Sadly, I read another article this morning about combustible dust related deaths, "Second of Seven Workers Injured in GP ComDust Blast Dies". This time, in the wood pulp/paper industry.
We list on our website the number of industries we serve in our process safety and nuclear safety business. Among these, industries requiring process safety management or risk management services for ComDust or flammability issues include: pharmaceutical, food, agricultural, wood pulp/paper, plastics/polymers, cosmetic, and metals/or manufacturing, in general.
Here are some more ComDust manufacturing industry articles:
Here's a few from the cosmetics industries:
And, the pharmaceutical industry:
These are just a few of the many stories out there. Yet, plant managers from every line of work call and tell us they can't convince management to have a simple, explosibility screening test (go/no-go) done. Too afraid of opening a costly can of worms? What are the savings of not? Injuries and lives lead the list of reasons why, obviously. Thinking you will wait for OSHA or some other Authority Having Jurisdiction (AHJ) to require it of your plant is too late.
The U.S. Chemical Safety & Hazards Investigations Board (USCSB) reports at least 281 combustible dust fires and explosions occurred in general industry between 1980 and 2005, which caused at least 119 fatalities and 718 injuries in the United States. Per media reports from 2008-2012, another 50 incidents resulted in 15 deaths and 127 injuries. These incidents occurred in a wide range of industries and involved many types of combustible dusts. Still, there is currently NO national standard specific to combustible dust hazards for worker protection; though OSHA has 29CFR 1910.272 (1987).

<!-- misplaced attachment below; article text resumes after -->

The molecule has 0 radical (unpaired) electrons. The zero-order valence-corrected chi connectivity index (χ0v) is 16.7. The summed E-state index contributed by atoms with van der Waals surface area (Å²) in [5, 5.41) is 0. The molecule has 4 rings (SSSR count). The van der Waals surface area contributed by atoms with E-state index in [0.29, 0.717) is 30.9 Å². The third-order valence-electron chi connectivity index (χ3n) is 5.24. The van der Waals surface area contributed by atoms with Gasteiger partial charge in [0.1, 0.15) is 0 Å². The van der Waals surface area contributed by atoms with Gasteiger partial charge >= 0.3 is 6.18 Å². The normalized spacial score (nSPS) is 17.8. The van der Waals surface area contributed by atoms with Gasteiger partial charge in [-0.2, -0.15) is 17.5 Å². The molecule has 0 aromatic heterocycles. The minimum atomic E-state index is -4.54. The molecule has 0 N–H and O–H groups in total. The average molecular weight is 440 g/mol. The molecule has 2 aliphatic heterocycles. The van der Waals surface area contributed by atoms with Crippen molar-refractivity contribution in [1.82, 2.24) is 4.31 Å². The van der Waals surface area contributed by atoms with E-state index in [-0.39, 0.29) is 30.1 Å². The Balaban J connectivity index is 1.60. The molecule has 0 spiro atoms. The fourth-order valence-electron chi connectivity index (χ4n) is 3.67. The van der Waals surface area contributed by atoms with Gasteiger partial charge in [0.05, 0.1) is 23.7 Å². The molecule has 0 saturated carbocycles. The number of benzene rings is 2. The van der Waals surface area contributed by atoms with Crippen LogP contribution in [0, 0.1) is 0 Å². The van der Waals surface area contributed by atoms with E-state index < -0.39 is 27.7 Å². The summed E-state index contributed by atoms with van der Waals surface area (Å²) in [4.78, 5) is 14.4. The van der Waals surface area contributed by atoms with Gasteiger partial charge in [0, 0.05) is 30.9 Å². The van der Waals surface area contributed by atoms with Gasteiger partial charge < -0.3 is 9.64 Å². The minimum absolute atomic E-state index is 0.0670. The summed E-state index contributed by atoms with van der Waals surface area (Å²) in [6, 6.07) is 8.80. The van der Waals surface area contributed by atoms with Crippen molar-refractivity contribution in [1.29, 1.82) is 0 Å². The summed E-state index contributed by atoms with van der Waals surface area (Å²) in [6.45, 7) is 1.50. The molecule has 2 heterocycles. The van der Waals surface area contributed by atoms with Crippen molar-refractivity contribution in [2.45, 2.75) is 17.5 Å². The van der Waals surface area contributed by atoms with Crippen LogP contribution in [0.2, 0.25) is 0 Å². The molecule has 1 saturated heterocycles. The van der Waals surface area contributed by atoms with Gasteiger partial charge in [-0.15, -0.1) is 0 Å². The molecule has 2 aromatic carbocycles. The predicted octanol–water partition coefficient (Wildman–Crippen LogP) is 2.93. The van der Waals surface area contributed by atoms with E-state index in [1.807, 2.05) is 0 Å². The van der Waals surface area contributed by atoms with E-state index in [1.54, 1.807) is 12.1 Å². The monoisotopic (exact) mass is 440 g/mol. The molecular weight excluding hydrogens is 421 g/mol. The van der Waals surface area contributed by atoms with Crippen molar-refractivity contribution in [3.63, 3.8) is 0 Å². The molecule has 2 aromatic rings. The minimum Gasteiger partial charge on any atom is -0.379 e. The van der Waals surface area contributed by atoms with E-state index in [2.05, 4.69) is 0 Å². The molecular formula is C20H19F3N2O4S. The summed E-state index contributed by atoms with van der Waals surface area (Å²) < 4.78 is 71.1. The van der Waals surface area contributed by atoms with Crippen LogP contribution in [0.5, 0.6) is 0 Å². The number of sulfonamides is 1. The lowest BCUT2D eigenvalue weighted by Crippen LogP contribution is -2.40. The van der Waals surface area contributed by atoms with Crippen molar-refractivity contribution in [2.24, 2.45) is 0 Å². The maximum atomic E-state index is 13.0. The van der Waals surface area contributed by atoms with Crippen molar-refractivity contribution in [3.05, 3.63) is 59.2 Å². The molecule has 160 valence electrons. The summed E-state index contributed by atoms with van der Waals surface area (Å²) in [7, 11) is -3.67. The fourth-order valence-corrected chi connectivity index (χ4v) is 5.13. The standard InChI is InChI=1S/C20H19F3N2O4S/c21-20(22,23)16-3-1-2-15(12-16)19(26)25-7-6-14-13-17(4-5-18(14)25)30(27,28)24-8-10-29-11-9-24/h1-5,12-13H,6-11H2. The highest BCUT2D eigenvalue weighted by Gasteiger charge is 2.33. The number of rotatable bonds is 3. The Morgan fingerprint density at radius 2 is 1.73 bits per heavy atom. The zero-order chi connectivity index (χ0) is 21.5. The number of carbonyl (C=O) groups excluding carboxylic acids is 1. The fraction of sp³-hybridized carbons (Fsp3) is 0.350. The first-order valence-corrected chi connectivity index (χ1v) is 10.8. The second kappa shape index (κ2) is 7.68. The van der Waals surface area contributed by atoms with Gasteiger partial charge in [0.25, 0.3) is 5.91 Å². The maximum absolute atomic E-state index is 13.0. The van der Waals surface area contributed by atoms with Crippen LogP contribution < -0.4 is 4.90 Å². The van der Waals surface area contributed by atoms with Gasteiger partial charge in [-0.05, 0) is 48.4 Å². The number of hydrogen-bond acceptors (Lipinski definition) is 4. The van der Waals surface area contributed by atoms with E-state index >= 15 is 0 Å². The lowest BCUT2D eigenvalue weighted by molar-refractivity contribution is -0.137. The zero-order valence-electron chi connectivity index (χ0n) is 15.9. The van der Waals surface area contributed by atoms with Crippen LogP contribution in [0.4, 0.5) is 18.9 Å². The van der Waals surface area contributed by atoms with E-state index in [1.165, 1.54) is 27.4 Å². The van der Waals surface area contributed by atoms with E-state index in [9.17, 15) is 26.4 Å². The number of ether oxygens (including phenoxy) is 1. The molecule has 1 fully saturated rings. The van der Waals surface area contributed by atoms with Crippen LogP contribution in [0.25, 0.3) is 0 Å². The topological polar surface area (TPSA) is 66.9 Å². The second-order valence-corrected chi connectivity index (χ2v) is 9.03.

So, who is responsible for preventing combustible dust explosions in the work place? Who has control?? Everyone. Plant/facility owners, upper management, employees, insurance companies, government regulators (local, state and federal). The determination of compliance and retroactivity is determined by the AHJ. The AHJ can be insurance companies, building inspectors, fire departments/fire marshals and OSHA.
I've written about the types of testing we do, from basic explosibility screeing tests (go/no-go) to the whole suite of tests, and about how to collect and ship dust samples. We are happy to answer any questions you may have for your facility, or your higher ups, in the effort to be safe. A process hazards analysis (PHA) can be the basis for your entire facility safety plan to mitigate any risk as well.
Would love to not read another story on ComDust injury or death. Would love it.